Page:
But I don't think MS was "hiding CE". It's simply streamlining the GUI for the Palm form factor. CE was introduced for the HPC form factor, and the GUI was designed for HPC (and formed the basis for the GUI in Windows 95, which was released right after).

The same GUI didn't work quite as well for the Palm sized PC, so they made some changes for Pocket PC, while HPC kept the existing one.

That's how I interpreted it anyways
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CE Geek
Posted 2017-02-19 6:40 PM
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My point was that they killed the H/PC form factor before it got a chance to reach its full potential. When CE 5 and 6 (and WEC 7) netbooks were introduced, Microsoft refused to embrace the idea and build on it.

Apple did try putting a Mac OS style interface on a mobile device. Remember the eMate with Newton OS? What killed that was the hardware (in particular the terrible battery life), not the OS. As I recall from what I've read, people liked the idea.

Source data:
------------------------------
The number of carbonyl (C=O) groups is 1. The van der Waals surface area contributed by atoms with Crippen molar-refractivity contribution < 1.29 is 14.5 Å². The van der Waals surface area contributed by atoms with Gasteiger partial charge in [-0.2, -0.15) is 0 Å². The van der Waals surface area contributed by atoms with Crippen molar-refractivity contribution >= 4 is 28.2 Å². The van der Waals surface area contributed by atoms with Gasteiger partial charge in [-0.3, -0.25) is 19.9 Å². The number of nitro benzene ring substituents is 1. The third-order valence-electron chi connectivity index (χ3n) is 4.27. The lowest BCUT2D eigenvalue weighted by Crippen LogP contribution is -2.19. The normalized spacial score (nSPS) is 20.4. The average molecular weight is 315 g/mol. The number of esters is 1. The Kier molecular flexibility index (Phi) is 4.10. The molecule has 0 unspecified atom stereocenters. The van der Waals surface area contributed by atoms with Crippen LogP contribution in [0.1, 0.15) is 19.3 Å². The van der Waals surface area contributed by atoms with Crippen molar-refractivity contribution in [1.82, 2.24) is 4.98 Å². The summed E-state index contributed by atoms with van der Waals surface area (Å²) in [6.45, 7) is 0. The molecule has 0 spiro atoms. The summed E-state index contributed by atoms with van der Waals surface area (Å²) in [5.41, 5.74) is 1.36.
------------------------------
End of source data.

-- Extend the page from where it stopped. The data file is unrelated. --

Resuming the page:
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C:Amie
Posted 2017-02-19 7:50 PM
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Quote
takwu - 2017-02-19 8:18 AM

(and formed the basis for the GUI in Windows 95, which was released right after).



Windows 95 was released at the very end of 1994, Windows CE the end of 1996. So it's the other way around
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takwu
Posted 2017-02-20 12:17 AM
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oh thanks C:Amie I stand corrected
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mikeschn
Posted 2017-02-20 12:35 AM
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Takwu,

Wow, I didn't realize that Microsoft was going to try it again with the Cloud Version. And what I understand is that the only apps you can run on it, is what you buy in the Windows Store. What I don't know, is Cloud going to run on ARM cpus like Chromebooks? In other words, are they going to resurrect Win RT? Or maybe Win CE? Or perhaps just strip out all the features in Windows 10? This will be interesting to watch! Do you know if Windows RT was instant on, like Windows CE? Can you imagine Windows CE coming back as Windows Cloud?